'What do you need?' he asked without glancing up.

'I'm looking for work,' John said.

'You and a hundred others lad,' the man answered.

'I'm a carpenter.'

'Oh aye? Where did you apprentice?' He ran the plane along the beam again, then felt the surface delicately with his fingertips.

'I started with my father in Leeds,' John explained, 'then the sickness took him. I've been on my own since then.'

The man stood up and faced him, assessing him coolly. He was small but with the breadth and thick strength gained from a lifetime of labour, his short hair heavily flecked with grey, his lips clamped in a thin line.

'Let me see your hands.'

John held them out, palms upright to show the callouses of work.

'Turn them over.'

He did as he was ordered, displaying the many small scars that stood out on his skin.

'What's your name?' the man asked.


'And where did you work last?'

'York. At the Minster.'

'Oh aye?' The man said doubtfully and ran a hand across his chin. 'No shortage of jobs up there for them as is willing.'

'Could keep busy till Judgement Day, most likely,' John agreed.

'So why did you leave?'

He reddened. 'A lass's father thought I ought to marry her. We had words.'

'Anyone hurt?'

'No.' He shook his head. 'I left in the night on Lammas Eve. It was best to move on.'

The man nodded then inclined his head at the satchel.

'Let me see your tools.'

John lifted the flap. The leather was old and scarred, and over the years he had mended the strap more times than he could count. But he had never been tempted to replace it. He remembered his father carrying it, the sound of it banging against his hip as he walked, looking down at his son and smiling.

'Old but good,' the master carpenter said. 'Now let's see what you can do with them.' He gestured at a pile of offcuts thrown into a corner. 'Make me a mortise and tenon.'

'Can I have a drink first?' John asked. 'Been a long walk in the heat.'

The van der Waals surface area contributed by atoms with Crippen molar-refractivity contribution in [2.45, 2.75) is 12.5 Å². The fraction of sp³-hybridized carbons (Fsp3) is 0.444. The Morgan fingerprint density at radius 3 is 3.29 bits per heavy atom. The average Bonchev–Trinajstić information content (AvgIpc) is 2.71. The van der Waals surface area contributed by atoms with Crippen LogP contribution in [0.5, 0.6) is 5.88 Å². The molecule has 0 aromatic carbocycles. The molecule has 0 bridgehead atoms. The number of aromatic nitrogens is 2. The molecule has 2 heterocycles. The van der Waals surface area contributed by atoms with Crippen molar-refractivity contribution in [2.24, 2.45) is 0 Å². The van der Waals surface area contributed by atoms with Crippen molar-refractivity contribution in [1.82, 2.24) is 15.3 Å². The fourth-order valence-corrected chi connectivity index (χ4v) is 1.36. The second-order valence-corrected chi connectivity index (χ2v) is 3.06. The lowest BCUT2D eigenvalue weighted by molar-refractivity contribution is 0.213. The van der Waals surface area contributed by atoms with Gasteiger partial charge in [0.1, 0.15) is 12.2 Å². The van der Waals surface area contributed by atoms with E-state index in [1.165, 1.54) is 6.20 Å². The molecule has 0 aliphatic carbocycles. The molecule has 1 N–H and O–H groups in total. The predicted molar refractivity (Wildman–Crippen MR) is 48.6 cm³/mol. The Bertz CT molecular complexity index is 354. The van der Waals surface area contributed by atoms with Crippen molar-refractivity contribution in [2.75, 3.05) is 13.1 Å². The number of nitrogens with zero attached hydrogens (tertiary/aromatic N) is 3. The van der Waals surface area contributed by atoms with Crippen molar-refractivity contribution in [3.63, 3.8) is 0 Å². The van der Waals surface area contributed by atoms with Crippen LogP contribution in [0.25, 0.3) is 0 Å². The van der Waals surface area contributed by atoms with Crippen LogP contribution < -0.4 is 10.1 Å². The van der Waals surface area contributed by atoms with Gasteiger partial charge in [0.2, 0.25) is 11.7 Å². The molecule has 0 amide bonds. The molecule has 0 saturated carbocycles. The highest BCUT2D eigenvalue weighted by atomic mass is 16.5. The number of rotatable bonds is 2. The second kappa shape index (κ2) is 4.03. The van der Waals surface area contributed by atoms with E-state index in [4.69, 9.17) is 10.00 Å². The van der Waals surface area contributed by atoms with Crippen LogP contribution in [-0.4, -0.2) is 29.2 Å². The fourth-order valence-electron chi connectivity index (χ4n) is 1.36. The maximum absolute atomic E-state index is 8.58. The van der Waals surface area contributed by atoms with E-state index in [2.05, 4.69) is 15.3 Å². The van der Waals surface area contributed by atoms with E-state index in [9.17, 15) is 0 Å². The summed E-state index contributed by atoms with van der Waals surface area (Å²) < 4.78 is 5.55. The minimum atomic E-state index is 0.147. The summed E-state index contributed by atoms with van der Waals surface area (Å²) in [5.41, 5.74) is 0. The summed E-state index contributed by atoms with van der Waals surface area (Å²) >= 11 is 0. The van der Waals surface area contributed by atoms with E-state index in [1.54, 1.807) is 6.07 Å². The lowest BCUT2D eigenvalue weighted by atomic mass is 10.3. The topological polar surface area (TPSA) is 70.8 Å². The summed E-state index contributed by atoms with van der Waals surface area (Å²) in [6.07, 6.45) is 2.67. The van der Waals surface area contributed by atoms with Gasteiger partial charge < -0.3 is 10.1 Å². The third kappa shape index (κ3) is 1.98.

The man chuckled. 'Go on, then. The barrel's there. I'll come back in a few minutes.'

He slaked his burning thirst with two mugs of the small beer then set to work. He picked up a piece of the wood – good, well-seasoned oak – and caressed it tenderly, rubbing along the grain before setting it aside. Within a minute he'd selected the pieces he wanted, knowing they'd fit together well.

He worked quickly. The wood told you what it wanted, if a man knew how to listen. That was what his father had always said, and John had learned the lesson well. He made his marks carefully then worked with chisel and saw, each stroke deft and sure. He forgot all the sounds around him, absorbed in the task until it was done and he stood up, coming back to the world.

He watched as the man inspected the joint, easing it apart then pushing it back in place, checking how closely the two pieces fitted together before nodding.

'It's fourpence halfpenny a day and all your ale. A penny less in winter, if you last that long.' He extended his hand and John took it, shaking it to give his agreement. 'You can call me Will. But I'll give you a piece of advice, lad.'

'What's that?' John asked as he rubbed the tools with an oiled cloth before putting them away.

'Keep your pizzle in your braies round here and don't get any of the lasses with child. They have a temper on them, do Chesterfield men.'

John grinned. 'I'll remember that.' He cast an eye over the building. 'What church is this, anyway?'

'St Mary's, dedicated to Our Lady. Right, you start at daybreak and –' before he could say more there was a loud cry from the other side of the yard. Will ran towards the sounds, fast and agile. John slung his bag over his shoulder and followed, curious.